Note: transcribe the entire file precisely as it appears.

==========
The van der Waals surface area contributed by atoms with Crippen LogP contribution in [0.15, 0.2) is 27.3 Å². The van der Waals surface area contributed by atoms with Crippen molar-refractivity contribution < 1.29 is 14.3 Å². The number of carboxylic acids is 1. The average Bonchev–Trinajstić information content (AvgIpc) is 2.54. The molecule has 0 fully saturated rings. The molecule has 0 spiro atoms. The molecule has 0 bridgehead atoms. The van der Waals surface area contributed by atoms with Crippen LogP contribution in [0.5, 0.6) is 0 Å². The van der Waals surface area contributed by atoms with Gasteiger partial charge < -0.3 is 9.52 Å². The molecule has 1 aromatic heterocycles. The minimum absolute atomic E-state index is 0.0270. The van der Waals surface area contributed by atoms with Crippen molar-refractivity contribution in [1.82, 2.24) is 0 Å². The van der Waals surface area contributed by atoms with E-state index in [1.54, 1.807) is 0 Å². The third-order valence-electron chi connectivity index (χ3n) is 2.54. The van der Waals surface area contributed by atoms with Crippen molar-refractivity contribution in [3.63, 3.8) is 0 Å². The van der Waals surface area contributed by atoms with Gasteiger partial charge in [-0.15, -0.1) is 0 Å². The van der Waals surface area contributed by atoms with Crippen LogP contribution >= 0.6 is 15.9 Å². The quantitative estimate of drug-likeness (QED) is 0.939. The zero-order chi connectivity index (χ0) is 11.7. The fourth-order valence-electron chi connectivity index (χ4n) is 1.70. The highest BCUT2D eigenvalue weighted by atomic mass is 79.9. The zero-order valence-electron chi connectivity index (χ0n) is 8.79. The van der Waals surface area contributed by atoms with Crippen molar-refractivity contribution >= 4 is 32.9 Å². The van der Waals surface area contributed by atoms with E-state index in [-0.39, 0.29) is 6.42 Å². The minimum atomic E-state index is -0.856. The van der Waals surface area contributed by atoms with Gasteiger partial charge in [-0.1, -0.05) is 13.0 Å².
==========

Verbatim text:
The van der Waals surface area contributed by atoms with Crippen LogP contribution in [0.15, 0.2) is 27.3 Å². The van der Waals surface area contributed by atoms with Crippen molar-refractivity contribution < 1.29 is 14.3 Å². The number of carboxylic acids is 1. The average Bonchev–Trinajstić information content (AvgIpc) is 2.54. The molecule has 0 fully saturated rings. The molecule has 0 spiro atoms. The molecule has 0 bridgehead atoms. The van der Waals surface area contributed by atoms with Crippen LogP contribution in [0.5, 0.6) is 0 Å². The van der Waals surface area contributed by atoms with Gasteiger partial charge < -0.3 is 9.52 Å². The molecule has 1 aromatic heterocycles. The minimum absolute atomic E-state index is 0.0270. The van der Waals surface area contributed by atoms with Crippen molar-refractivity contribution in [1.82, 2.24) is 0 Å². The van der Waals surface area contributed by atoms with E-state index in [1.54, 1.807) is 0 Å². The third-order valence-electron chi connectivity index (χ3n) is 2.54. The van der Waals surface area contributed by atoms with Crippen molar-refractivity contribution in [3.63, 3.8) is 0 Å². The van der Waals surface area contributed by atoms with Gasteiger partial charge in [-0.15, -0.1) is 0 Å². The van der Waals surface area contributed by atoms with Crippen LogP contribution >= 0.6 is 15.9 Å². The quantitative estimate of drug-likeness (QED) is 0.939. The zero-order chi connectivity index (χ0) is 11.7. The fourth-order valence-electron chi connectivity index (χ4n) is 1.70. The highest BCUT2D eigenvalue weighted by atomic mass is 79.9. The zero-order valence-electron chi connectivity index (χ0n) is 8.79. The van der Waals surface area contributed by atoms with Crippen molar-refractivity contribution >= 4 is 32.9 Å². The van der Waals surface area contributed by atoms with E-state index in [-0.39, 0.29) is 6.42 Å². The minimum atomic E-state index is -0.856. The van der Waals surface area contributed by atoms with Gasteiger partial charge in [-0.1, -0.05) is 13.0 Å².